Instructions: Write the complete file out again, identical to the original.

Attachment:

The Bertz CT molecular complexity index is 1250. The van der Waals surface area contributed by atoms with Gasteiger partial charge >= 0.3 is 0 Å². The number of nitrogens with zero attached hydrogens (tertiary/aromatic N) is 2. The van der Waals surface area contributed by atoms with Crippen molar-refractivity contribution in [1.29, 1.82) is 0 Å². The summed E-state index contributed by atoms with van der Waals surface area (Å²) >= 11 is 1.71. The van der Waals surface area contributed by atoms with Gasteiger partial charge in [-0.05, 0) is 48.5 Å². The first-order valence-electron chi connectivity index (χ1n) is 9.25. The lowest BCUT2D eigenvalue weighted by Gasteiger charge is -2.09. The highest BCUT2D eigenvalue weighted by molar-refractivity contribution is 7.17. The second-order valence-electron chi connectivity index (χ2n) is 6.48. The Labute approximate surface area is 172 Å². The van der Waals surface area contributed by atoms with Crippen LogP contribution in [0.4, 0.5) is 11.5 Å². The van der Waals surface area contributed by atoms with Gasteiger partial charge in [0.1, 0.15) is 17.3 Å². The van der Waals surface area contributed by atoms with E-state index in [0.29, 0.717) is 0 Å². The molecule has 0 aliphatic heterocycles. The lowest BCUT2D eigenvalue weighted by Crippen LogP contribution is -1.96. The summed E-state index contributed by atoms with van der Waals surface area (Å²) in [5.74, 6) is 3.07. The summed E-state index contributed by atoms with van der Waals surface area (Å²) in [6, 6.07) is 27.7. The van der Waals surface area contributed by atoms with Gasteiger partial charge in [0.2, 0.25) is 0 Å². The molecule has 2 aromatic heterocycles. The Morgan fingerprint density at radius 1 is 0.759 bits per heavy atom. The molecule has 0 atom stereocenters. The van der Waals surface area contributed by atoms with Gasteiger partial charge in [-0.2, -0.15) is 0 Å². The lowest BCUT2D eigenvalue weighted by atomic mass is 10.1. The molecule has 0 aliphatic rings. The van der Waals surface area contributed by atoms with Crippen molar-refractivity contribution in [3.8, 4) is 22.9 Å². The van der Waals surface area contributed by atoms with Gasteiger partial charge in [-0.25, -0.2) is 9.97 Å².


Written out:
The Bertz CT molecular complexity index is 1250. The van der Waals surface area contributed by atoms with Gasteiger partial charge >= 0.3 is 0 Å². The number of nitrogens with zero attached hydrogens (tertiary/aromatic N) is 2. The van der Waals surface area contributed by atoms with Crippen molar-refractivity contribution in [1.29, 1.82) is 0 Å². The summed E-state index contributed by atoms with van der Waals surface area (Å²) >= 11 is 1.71. The van der Waals surface area contributed by atoms with Gasteiger partial charge in [-0.05, 0) is 48.5 Å². The first-order valence-electron chi connectivity index (χ1n) is 9.25. The lowest BCUT2D eigenvalue weighted by Gasteiger charge is -2.09. The highest BCUT2D eigenvalue weighted by molar-refractivity contribution is 7.17. The second-order valence-electron chi connectivity index (χ2n) is 6.48. The Labute approximate surface area is 172 Å². The van der Waals surface area contributed by atoms with Crippen LogP contribution in [0.4, 0.5) is 11.5 Å². The van der Waals surface area contributed by atoms with Gasteiger partial charge in [0.1, 0.15) is 17.3 Å². The van der Waals surface area contributed by atoms with E-state index in [0.29, 0.717) is 0 Å². The molecule has 0 aliphatic heterocycles. The lowest BCUT2D eigenvalue weighted by Crippen LogP contribution is -1.96. The summed E-state index contributed by atoms with van der Waals surface area (Å²) in [5.74, 6) is 3.07. The summed E-state index contributed by atoms with van der Waals surface area (Å²) in [6, 6.07) is 27.7. The van der Waals surface area contributed by atoms with Gasteiger partial charge in [0.2, 0.25) is 0 Å². The molecule has 2 aromatic heterocycles. The Morgan fingerprint density at radius 1 is 0.759 bits per heavy atom. The molecule has 0 atom stereocenters. The van der Waals surface area contributed by atoms with Gasteiger partial charge in [-0.2, -0.15) is 0 Å². The lowest BCUT2D eigenvalue weighted by atomic mass is 10.1. The molecule has 0 aliphatic rings. The van der Waals surface area contributed by atoms with Crippen molar-refractivity contribution in [3.8, 4) is 22.9 Å². The van der Waals surface area contributed by atoms with Gasteiger partial charge in [-0.25, -0.2) is 9.97 Å².